If fascism is a disease, the first symptom is invariably prohibition.

And while I know this is an unpopular position to take in our current MTV – stupefied “All Cultures Are Equal” climate (ask a Fundamentalist Muslim girl about to undergo a little genital mutilation what she thinks about THAT by the way…) I think it is safe to say that the end of English Colonialism – which was supposed to herald a new “freedom” for the oppressed – was also the end of the Cocktail Hour, and since then there has been nothing but trouble. I strongly suspect that the Arab-Israeli conflict would be over in two shakes of a jigger if the Powers That Be just got together at the Tel Aviv Hilton’s Pool Bar –

- if the breathtaking view of the Mediterranean isn’t being obstructed by smoke-

- from self-immolating homicidal lunatics -

- knocked back a few, and talked it over like old drinking buddies. It may be difficult for you abstainers out there to believe, but we are probably no more than five good stiff g and t’s away from both Abbas and Peres realizing that all this time they’ve been fighting over nothing more than twenty five miles of dirt road and some cheap shacks.

But enough about The Sober or, as we call them around the bar, The Designated Payers.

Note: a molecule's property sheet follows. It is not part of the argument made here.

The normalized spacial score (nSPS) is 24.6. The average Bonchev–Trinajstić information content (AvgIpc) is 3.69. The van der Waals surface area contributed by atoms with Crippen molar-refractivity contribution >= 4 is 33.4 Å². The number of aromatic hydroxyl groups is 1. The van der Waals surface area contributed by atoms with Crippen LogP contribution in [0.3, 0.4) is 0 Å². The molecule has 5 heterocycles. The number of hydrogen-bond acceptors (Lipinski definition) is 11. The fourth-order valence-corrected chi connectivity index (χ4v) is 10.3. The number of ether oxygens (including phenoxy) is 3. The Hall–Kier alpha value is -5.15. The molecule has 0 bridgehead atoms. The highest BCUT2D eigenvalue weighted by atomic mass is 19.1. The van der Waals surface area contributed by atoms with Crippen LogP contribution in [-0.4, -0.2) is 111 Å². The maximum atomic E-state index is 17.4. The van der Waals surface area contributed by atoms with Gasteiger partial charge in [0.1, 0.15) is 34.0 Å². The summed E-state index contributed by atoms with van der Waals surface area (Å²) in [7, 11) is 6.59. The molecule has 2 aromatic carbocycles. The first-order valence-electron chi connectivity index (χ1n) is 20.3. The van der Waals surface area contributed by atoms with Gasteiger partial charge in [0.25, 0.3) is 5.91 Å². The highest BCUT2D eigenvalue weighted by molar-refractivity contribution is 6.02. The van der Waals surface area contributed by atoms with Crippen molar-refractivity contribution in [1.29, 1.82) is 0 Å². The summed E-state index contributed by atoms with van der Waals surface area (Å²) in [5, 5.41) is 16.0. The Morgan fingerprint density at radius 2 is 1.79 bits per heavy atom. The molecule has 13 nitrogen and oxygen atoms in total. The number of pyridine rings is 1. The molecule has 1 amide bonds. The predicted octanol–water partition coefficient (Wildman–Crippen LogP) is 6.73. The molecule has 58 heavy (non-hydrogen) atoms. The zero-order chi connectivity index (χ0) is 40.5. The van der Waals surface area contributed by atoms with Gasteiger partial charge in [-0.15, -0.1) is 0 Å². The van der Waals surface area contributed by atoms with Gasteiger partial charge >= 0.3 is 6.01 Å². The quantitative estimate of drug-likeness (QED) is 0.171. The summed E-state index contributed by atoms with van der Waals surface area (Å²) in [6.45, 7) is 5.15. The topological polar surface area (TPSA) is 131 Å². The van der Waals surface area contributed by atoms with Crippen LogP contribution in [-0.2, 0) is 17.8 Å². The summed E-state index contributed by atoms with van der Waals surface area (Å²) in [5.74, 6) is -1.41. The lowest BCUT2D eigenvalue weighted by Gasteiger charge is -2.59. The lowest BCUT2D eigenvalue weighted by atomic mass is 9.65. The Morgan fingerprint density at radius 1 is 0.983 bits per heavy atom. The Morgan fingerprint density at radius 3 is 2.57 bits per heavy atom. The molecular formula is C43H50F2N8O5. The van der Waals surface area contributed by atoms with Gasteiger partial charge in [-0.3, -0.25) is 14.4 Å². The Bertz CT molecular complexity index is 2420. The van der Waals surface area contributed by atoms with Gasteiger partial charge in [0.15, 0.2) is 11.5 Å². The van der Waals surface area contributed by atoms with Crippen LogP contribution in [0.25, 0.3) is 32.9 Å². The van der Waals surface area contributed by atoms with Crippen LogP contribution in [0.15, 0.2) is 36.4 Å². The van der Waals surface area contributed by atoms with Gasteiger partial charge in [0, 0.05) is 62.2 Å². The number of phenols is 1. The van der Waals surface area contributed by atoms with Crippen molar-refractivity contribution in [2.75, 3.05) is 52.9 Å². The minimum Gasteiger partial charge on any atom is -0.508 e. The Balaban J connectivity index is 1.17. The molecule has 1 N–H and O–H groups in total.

Being someone who has spent most of his adult life staying in hotels around the world, I certainly have my favorites and while I would be delighted to tell you, dear reader, all about them, I fear that any comment I make in that regard would reflect badly on the bartenders I leave out. And this is simply not acceptable; Bartenders are, in my humble opinion, the only true humanitarians left in this bitter world of ours. If Mother Theresa had been given a shot glass and a fifth of bourbon, who knows how many more lives she could have saved?

However, as I sit here in the bar at the Sutton Place Hotel, safely nestled in a huge wingback leather club chair next to the fire on a chilly Vancouver evening, I have to admit that there aren’t many places I’d rather be.

For those of you who have never been, this lovely coastal city boasts spectacular views, a very manageable downtown core and a collection of the most remarkable male buttocks ever assembled in one zip code.

While it may lack the overt sexuality of Montreal – which is essentially one large erection surrounded by bridges – or the easy-going “legs in the air” attitude of its prairie neighbors Calgary and Winnipeg, this Rainforest-as-done-by-Disney certainly has charms of its own.

Not the least of which is The Gerard Lounge.

With its dark wood paneling and extraordinarily attentive staff – as well as “Herb”, the large Moose Head which holds court above the fireplace, so named by a certain Oscar ™ winning celebrity after the justifiably famous locally grown marijuana, a daily dose of which is apparently mandatory in the province if the bleary eyed and grinning citizenry is any indication – this legendary hotel bar is famous for more than just its cocktails. It is, for want of a less fawning term, the designated clubhouse of Hollywood North.